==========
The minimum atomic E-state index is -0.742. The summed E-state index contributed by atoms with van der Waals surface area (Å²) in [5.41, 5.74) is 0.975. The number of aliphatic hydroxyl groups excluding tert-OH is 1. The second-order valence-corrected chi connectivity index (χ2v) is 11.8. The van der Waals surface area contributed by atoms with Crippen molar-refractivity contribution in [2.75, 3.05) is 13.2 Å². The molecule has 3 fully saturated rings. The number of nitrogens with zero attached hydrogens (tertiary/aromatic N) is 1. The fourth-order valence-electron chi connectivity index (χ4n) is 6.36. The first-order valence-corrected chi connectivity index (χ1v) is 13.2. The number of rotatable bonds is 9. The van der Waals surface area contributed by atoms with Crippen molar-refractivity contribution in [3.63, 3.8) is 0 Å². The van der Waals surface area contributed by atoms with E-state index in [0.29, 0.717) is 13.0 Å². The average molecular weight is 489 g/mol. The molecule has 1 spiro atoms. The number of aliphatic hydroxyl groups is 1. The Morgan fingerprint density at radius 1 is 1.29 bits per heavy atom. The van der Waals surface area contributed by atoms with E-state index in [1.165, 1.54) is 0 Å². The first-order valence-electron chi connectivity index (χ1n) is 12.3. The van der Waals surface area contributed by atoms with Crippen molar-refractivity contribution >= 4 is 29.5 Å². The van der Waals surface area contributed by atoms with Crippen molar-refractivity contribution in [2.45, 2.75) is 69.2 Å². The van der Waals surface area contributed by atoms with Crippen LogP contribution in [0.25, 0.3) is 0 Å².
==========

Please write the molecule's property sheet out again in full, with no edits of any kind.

The minimum atomic E-state index is -0.742. The summed E-state index contributed by atoms with van der Waals surface area (Å²) in [5.41, 5.74) is 0.975. The number of aliphatic hydroxyl groups excluding tert-OH is 1. The second-order valence-corrected chi connectivity index (χ2v) is 11.8. The van der Waals surface area contributed by atoms with Crippen molar-refractivity contribution in [2.75, 3.05) is 13.2 Å². The molecule has 3 fully saturated rings. The number of nitrogens with zero attached hydrogens (tertiary/aromatic N) is 1. The fourth-order valence-electron chi connectivity index (χ4n) is 6.36. The first-order valence-corrected chi connectivity index (χ1v) is 13.2. The number of rotatable bonds is 9. The van der Waals surface area contributed by atoms with Crippen molar-refractivity contribution in [3.63, 3.8) is 0 Å². The van der Waals surface area contributed by atoms with E-state index in [0.29, 0.717) is 13.0 Å². The average molecular weight is 489 g/mol. The molecule has 1 spiro atoms. The number of aliphatic hydroxyl groups is 1. The Morgan fingerprint density at radius 1 is 1.29 bits per heavy atom. The van der Waals surface area contributed by atoms with E-state index in [1.165, 1.54) is 0 Å². The first-order valence-electron chi connectivity index (χ1n) is 12.3. The van der Waals surface area contributed by atoms with Crippen molar-refractivity contribution >= 4 is 29.5 Å². The van der Waals surface area contributed by atoms with Crippen molar-refractivity contribution in [2.45, 2.75) is 69.2 Å². The van der Waals surface area contributed by atoms with Crippen LogP contribution in [0.25, 0.3) is 0 Å².